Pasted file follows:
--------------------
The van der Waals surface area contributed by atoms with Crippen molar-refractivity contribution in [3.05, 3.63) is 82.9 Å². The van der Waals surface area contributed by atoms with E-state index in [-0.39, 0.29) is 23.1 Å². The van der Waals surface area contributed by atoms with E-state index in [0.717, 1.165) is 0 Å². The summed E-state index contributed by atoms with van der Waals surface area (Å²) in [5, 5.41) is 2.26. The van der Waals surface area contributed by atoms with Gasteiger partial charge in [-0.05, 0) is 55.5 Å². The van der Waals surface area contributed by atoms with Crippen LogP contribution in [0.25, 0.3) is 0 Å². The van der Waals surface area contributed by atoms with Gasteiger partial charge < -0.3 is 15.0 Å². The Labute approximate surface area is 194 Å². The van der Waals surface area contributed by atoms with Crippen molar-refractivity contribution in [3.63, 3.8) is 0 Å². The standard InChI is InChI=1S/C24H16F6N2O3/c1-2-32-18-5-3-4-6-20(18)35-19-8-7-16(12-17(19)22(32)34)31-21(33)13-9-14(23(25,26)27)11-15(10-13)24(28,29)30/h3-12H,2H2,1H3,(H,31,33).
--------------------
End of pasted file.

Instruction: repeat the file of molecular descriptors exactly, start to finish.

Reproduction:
The van der Waals surface area contributed by atoms with Crippen molar-refractivity contribution in [3.05, 3.63) is 82.9 Å². The van der Waals surface area contributed by atoms with E-state index in [-0.39, 0.29) is 23.1 Å². The van der Waals surface area contributed by atoms with E-state index in [0.717, 1.165) is 0 Å². The summed E-state index contributed by atoms with van der Waals surface area (Å²) in [5, 5.41) is 2.26. The van der Waals surface area contributed by atoms with Gasteiger partial charge in [-0.05, 0) is 55.5 Å². The van der Waals surface area contributed by atoms with Crippen LogP contribution in [0.25, 0.3) is 0 Å². The van der Waals surface area contributed by atoms with Gasteiger partial charge < -0.3 is 15.0 Å². The Labute approximate surface area is 194 Å². The van der Waals surface area contributed by atoms with Crippen molar-refractivity contribution in [3.63, 3.8) is 0 Å². The standard InChI is InChI=1S/C24H16F6N2O3/c1-2-32-18-5-3-4-6-20(18)35-19-8-7-16(12-17(19)22(32)34)31-21(33)13-9-14(23(25,26)27)11-15(10-13)24(28,29)30/h3-12H,2H2,1H3,(H,31,33).